4: Beach House “Teen Dream”

The duo from Maryland experimented with new sounds on their most recent album, released in January. This was their debut on Sub Pop Records, and they clearly used more production, and the music suits Victoria Legrand’s voice perfectly. “Zebra”, the opening track, is a spectacular song that shows the improvement of the band over time. The duet recently released a new holiday track, which shows that there are more good things to come.


3: Arcade Fire “The Suburbs”

The Suburbs can be explained with one word: powerful. Their anthems of this album symbolize the metaphorical transition from child to adult in their music and as a band. The listener has no choice but to feel nostalgic when listening to this album. The subtle chord changes ant the steady tempos allow this album to induce certain emotions. Arcade Fire deserves to have one of the best albums of the year because they perfected the fine art of writing and making music. And they did it while keeping a straight face.


2: LCD Soundsystem “This is Happening”

With the added knowledge that James Murphy has stated that this will be LCD’s final album, the last track “Home” takes on a whole new meeting. What would have been an end to an album is now an end to a band, and it could not be more fitting. LCD has always been at the party, getting innocuous, meeting someone great, talking to all my friends, dancing themselves clean. Even “Losing My Edge” seems like a paranoid inner monologue of someone realizing that everyone at the party suddenly became cooler than you. “Home” is the conclusion of the party, stumbling home after a long night. “Home” is ultimately the best song on the album, but the blog-like rant “Pow Pow” and the powerful “All I Want” are also great stand-alone tracks that support the album. The last line uttered by Murphy is “And so goodnight”, and like Mangum’s exit from the chair at the end of “Two Headed Boy Part 2” it has a sense of finality and purpose.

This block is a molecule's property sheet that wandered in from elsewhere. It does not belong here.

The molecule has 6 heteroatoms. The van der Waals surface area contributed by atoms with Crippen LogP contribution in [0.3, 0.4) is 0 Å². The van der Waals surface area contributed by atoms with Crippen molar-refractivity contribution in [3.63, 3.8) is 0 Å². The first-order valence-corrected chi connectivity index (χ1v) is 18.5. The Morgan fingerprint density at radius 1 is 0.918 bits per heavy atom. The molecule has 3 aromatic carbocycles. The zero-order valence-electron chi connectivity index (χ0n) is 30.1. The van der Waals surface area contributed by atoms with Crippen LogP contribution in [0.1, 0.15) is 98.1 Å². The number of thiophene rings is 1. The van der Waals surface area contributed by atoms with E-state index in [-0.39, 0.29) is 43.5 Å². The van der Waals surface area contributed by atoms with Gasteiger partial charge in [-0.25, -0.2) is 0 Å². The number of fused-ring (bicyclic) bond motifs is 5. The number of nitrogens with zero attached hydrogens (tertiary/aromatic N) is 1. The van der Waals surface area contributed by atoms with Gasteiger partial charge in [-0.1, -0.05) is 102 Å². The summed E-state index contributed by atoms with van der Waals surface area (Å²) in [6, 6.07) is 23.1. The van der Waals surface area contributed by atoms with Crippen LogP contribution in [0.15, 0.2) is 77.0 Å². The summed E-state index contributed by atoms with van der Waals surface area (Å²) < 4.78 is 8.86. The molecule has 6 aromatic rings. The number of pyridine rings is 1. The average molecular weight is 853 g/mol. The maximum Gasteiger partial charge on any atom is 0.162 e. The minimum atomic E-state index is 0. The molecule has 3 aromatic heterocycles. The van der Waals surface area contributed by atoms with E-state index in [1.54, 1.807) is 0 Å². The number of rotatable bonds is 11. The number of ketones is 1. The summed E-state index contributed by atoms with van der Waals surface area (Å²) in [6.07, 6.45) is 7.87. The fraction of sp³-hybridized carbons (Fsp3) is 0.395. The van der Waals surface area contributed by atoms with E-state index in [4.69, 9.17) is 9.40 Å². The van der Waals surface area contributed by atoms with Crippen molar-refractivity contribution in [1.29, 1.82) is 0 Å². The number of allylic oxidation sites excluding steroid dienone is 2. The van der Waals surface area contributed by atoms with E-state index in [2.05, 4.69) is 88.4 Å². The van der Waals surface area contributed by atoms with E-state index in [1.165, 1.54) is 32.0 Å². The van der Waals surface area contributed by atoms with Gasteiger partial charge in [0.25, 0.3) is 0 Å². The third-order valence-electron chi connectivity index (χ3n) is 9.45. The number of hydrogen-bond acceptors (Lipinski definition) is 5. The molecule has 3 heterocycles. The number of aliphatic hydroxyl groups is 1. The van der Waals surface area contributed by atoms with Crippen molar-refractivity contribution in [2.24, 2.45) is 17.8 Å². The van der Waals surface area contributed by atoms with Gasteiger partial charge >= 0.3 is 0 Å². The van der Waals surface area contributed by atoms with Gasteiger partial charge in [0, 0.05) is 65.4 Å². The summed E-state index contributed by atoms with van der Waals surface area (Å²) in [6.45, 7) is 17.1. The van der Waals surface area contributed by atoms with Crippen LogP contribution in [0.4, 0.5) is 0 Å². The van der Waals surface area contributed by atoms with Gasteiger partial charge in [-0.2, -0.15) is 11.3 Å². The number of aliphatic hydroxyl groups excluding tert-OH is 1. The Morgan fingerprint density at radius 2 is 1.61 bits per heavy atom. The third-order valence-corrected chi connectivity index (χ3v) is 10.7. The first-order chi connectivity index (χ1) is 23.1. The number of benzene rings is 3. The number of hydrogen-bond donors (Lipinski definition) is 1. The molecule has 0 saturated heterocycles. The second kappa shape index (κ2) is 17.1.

Kanye West “My Beautiful Dark Twisted Fantasy” is the number one album of 2010 Credit: Roc-A-Fella Records.

1: Kanye West “My Beautiful Dark Twisted Fantasy”

This has been a nice list of albums, and I’mma let you finish reading, but Kanye West released one of the best albums of all time. Yes, he is self-centered and self-aggrandizing, but he makes transcendent music that is not usually associated with contemporary hip-hop. With the album beginning and finishing with voices that are not Kanye’s, it seems that he has become willing to take the back seat when it is necessary, but he still busts out great verses on “POWER” and “Monster” that are humorous as well as genuinely complex.

The best track (and the title of his 35 minute epic music video) “Runaway” is not only a critique of Kanye by Kanye, it is a powerful ballad of loss and defeat. What makes this the best album of the year is not that his public image serves the record, his public image IS the record. Kanye is aware of how people view him, and he uses that to his advantage to make a personal yet encompassing album that samples not only hip-hop and soul artists, but Bon Iver’s Justin Vernon and Elton John. His rhymes may be juvenile at certain points, but it is clear that his musical sense has matured, this is no “808’s and Heartbreak”. There are no bona fide hits like “Gold Digger”, though “All of the Lights” definitely has the most potential to become a radio mainstay, but the album is cohesive and complex with varying accompanying instruments and terrific guest spots from Jay-Z and Nicki Minaj.